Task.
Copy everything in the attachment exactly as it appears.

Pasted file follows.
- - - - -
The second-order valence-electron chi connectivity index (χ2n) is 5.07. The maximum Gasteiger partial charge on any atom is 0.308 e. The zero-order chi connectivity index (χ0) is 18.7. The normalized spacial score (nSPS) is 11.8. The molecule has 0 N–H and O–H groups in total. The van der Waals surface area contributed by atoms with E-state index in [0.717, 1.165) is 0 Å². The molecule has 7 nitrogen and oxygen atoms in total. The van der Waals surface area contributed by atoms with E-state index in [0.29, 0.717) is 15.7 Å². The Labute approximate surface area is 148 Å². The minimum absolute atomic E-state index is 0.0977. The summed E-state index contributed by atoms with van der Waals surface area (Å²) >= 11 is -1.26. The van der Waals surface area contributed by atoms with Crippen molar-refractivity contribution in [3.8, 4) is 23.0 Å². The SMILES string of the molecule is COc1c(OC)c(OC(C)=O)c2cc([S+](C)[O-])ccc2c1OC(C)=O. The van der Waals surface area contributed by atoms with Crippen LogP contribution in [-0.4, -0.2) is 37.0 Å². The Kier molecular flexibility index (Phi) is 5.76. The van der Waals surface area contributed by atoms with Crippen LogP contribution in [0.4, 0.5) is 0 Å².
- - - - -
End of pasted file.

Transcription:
The second-order valence-electron chi connectivity index (χ2n) is 5.07. The maximum Gasteiger partial charge on any atom is 0.308 e. The zero-order chi connectivity index (χ0) is 18.7. The normalized spacial score (nSPS) is 11.8. The molecule has 0 N–H and O–H groups in total. The van der Waals surface area contributed by atoms with E-state index in [0.717, 1.165) is 0 Å². The molecule has 7 nitrogen and oxygen atoms in total. The van der Waals surface area contributed by atoms with E-state index in [0.29, 0.717) is 15.7 Å². The Labute approximate surface area is 148 Å². The minimum absolute atomic E-state index is 0.0977. The summed E-state index contributed by atoms with van der Waals surface area (Å²) >= 11 is -1.26. The van der Waals surface area contributed by atoms with Crippen molar-refractivity contribution in [3.8, 4) is 23.0 Å². The SMILES string of the molecule is COc1c(OC)c(OC(C)=O)c2cc([S+](C)[O-])ccc2c1OC(C)=O. The van der Waals surface area contributed by atoms with Crippen LogP contribution in [-0.4, -0.2) is 37.0 Å². The Kier molecular flexibility index (Phi) is 5.76. The van der Waals surface area contributed by atoms with Crippen LogP contribution in [0.4, 0.5) is 0 Å².